LILLIAN HOWARD: As Christi mentioned, I think it's entirely up to first, the Indigenous peoples across the country. Even here in Vancouver, there will be some people who do not want to participate and we all have that individual choice. And we just happen to be a group of people who thought that we could make use of that time to highlight the Indigenous culture and to address the Indigenous past. To tell the truth but also to celebrate our survival. And I think that's where we're coming from. And there will be resistance and we are a very diverse Indigenous community across the country, so we of course, some of us still have mixed feelings, but the idea is to celebrate our culture and celebrate our resistance.
AMT: Eric Ritskes, you are listening and waiting patiently for me to come to you. You created your own Canada 150 logo but instead of saying Canada, it says Colonialism 150. Talk to me about that. Why?
ERIC RITSKES: I think one of the questions that when a celebration like Canada 150 comes up is what exactly are we celebrating? When Canada, we recognize that Canada was founded on and continues to be upheld by violence against Indigenous peoples, as well as against black people and other people of colour. And that these colonial and racialized violence is something that's normalized and part of what Canada is. So despite the sort of lip service to reconciliation, even within the Canada 150 platform, many Indigenous folks have asked how can we reconcile with a state that is still harming us and still violating our rights as Indigenous nations and hasn't really taken significant steps to rectify that. So I think the Colonialism 150 logo that I created has resonated, because it presents a challenge to the celebration and reveals that while the past 150 years might be a cause for celebration for some folks, it has come at the cost of others. And that's quite a significant cost.
AMT: OK. Let's go back 50 years. Montreal was hosting Expo 67, which included what was called an Indian Pavilion. I want you to listen to this CBC report from inside that pavilion.
Let's move, Ms. Robinson, into the final part of the pavilion. And here the perhaps note of unhappiness or the note of questioning comes into the Indians of Canada Pavilion, because we see here that everything isn't really entirely happy with the situation of the Indians in Canada. What are you what, what is your point that you're trying to make in this section Ms. Robinson?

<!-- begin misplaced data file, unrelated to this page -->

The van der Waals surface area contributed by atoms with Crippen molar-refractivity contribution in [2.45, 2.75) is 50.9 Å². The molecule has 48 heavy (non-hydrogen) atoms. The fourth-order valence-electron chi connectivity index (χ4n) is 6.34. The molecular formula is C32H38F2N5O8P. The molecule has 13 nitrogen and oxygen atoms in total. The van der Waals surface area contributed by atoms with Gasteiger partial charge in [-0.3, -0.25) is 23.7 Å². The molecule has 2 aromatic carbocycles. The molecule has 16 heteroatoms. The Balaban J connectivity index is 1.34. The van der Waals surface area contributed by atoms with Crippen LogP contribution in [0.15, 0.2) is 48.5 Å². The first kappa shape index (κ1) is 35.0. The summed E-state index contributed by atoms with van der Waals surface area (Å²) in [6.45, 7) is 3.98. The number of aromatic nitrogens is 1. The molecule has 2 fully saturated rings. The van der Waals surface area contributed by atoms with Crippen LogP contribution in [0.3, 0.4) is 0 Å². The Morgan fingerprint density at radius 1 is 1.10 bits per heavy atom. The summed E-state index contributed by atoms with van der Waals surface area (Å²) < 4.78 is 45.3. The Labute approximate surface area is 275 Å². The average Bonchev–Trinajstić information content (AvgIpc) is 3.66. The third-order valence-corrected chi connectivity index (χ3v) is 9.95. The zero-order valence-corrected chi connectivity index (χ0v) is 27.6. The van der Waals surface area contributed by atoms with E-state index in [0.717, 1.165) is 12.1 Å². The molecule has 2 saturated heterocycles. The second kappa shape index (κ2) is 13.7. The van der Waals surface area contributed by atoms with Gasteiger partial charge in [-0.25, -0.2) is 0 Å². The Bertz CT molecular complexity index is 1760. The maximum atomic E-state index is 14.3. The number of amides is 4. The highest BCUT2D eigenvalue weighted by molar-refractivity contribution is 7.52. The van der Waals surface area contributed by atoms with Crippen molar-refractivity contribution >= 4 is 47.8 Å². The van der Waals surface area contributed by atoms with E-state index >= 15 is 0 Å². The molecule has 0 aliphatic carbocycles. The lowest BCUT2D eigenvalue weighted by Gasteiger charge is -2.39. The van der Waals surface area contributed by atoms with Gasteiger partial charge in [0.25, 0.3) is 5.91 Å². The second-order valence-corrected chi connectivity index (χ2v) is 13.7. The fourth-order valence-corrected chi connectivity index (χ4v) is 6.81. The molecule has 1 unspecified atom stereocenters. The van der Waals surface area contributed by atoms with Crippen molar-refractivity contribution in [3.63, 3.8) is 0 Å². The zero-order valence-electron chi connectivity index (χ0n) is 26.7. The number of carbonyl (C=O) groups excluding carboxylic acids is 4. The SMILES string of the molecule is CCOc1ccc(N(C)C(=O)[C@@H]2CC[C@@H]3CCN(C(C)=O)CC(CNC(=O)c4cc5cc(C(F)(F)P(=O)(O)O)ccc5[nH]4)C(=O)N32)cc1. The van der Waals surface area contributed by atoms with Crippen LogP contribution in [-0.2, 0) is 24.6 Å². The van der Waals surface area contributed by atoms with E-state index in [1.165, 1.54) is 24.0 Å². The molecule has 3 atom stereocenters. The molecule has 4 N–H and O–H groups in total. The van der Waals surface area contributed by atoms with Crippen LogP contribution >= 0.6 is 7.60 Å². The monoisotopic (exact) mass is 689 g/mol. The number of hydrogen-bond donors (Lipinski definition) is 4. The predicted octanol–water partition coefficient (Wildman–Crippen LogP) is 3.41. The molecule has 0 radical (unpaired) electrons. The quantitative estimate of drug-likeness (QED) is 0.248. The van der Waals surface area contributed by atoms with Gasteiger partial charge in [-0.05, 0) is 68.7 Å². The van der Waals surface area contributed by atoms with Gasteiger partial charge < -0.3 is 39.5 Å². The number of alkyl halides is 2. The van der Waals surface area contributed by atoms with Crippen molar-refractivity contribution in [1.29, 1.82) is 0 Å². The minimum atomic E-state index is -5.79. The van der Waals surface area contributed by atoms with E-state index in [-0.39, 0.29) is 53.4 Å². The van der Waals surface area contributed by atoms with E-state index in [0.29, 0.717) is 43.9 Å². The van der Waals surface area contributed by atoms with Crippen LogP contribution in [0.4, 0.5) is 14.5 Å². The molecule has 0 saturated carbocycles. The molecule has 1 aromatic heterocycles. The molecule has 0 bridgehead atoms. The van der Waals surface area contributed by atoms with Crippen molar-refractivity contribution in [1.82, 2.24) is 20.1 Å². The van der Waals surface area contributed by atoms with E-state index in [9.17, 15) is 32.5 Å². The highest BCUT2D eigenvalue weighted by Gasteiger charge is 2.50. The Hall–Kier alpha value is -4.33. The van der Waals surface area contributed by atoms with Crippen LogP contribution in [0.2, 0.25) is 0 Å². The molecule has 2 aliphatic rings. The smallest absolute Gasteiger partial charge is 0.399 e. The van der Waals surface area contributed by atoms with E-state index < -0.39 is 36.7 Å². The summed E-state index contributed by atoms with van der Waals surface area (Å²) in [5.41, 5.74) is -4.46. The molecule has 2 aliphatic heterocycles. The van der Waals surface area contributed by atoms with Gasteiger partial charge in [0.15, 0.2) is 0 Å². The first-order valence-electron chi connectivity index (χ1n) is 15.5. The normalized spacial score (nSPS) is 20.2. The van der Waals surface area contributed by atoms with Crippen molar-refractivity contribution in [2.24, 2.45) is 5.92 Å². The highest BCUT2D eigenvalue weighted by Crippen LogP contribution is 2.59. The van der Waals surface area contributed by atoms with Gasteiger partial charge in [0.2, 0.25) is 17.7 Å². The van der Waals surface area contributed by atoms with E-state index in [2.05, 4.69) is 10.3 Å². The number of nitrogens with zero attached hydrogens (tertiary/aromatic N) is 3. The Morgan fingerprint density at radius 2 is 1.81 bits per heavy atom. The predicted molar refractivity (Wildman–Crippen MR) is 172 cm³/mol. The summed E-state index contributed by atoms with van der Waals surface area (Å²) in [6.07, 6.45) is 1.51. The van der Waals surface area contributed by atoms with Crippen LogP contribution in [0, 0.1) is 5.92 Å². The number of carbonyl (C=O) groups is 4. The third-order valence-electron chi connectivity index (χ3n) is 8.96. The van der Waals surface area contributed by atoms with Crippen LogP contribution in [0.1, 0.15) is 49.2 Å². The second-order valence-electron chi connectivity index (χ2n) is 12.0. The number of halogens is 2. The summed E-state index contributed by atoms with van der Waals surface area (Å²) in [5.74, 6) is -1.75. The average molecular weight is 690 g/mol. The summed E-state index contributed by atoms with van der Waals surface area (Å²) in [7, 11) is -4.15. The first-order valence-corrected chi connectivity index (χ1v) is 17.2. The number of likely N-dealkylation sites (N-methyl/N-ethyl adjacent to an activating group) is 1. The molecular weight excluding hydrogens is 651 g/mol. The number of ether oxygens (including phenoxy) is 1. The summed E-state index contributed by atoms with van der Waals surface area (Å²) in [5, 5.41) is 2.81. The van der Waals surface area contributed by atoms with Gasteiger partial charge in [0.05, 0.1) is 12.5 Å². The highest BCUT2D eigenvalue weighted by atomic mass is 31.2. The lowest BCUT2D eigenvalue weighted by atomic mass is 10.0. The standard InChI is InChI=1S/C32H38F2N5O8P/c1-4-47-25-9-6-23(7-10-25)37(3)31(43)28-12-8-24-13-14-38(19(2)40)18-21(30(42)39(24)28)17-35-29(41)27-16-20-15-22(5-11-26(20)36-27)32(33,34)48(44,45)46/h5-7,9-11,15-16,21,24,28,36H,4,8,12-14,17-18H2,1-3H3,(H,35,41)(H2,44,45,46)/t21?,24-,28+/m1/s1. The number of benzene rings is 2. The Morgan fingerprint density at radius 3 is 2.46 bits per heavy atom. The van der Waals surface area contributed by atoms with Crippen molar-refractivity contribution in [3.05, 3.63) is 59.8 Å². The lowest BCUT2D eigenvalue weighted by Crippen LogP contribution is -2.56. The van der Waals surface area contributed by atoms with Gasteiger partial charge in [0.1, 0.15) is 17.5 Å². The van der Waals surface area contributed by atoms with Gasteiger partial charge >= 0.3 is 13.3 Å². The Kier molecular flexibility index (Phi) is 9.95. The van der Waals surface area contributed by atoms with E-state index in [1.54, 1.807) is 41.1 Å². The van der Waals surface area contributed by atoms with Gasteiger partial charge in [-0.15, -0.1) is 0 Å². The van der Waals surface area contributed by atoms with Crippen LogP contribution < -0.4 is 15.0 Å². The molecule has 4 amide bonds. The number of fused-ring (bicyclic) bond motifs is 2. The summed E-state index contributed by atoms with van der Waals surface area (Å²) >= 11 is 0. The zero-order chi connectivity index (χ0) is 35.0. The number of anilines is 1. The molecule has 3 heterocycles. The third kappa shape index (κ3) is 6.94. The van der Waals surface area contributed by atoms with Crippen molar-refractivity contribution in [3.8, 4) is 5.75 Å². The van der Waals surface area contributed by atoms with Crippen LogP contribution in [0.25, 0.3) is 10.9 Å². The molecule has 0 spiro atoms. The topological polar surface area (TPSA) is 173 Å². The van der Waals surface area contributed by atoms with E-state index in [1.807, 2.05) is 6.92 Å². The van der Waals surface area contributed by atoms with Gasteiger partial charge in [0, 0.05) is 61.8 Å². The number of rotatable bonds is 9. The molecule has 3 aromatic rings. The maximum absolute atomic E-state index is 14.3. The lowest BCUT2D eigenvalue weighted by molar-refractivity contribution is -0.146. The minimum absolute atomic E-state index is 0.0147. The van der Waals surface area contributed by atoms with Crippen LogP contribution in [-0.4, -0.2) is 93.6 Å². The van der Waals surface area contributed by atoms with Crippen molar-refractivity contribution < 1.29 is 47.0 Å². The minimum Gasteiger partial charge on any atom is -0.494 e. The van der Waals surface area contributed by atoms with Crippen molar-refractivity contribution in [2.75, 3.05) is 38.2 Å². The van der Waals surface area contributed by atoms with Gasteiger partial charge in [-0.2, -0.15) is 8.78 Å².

ROBINSON: Well here we definitely see the different values of both societies. The Indian child, when he first goes to school, he has to learn a new language, sometimes two. And quite often he has been forbidden to speak his own Indian language. In the schools, he doesn't learn anything about his history, his ancestors, or his traditions.
AMT: OK. That is CBC reporter Bob McGregor being led through what they called the Indian Pavilion at Expo 67. Eric, what are you thinking as you listen to that?
ERIC RITSKES: I think it's quite striking to me that 50 years ago we had a very similar discussion as we're having right now about Canada 150. A lot of Indigenous artists and activists mobilized a lot of critical energy to push back on Canada at Expo 67. When the Indian Pavilion was created, it really wasn't intended to be a critical space but a number of artists really mobilized in that space to create that kind of critical energy. Artists such as Norval Morisseau, Alex Janvier, and others were involved in that and really mobilized this critical energy for Anishinaabe poet Duke Redbird called “to use it as a fulcrum for creating a new relationship with Canada”. And here we are 50 years later, sort of looking at that and that really didn't materialize. And here we are with Indigenous artists like Kent Monkman, Christi Belcourt who's here, again, sort of pushing back and mobilizing this critical energy to again, speak back against this colonial narrative.
AMT: It's interesting huh? Andrew Tanahokate Delisle, Commissioner General of the Indians of Canada Pavilion from that time, told CBC archives that they went across the country and they asked different bands what they wanted to show at the pavilion. And the thing that kept coming up was their anger at the government at that time, as you point out. Lillian Howard, do you remember Expo 67?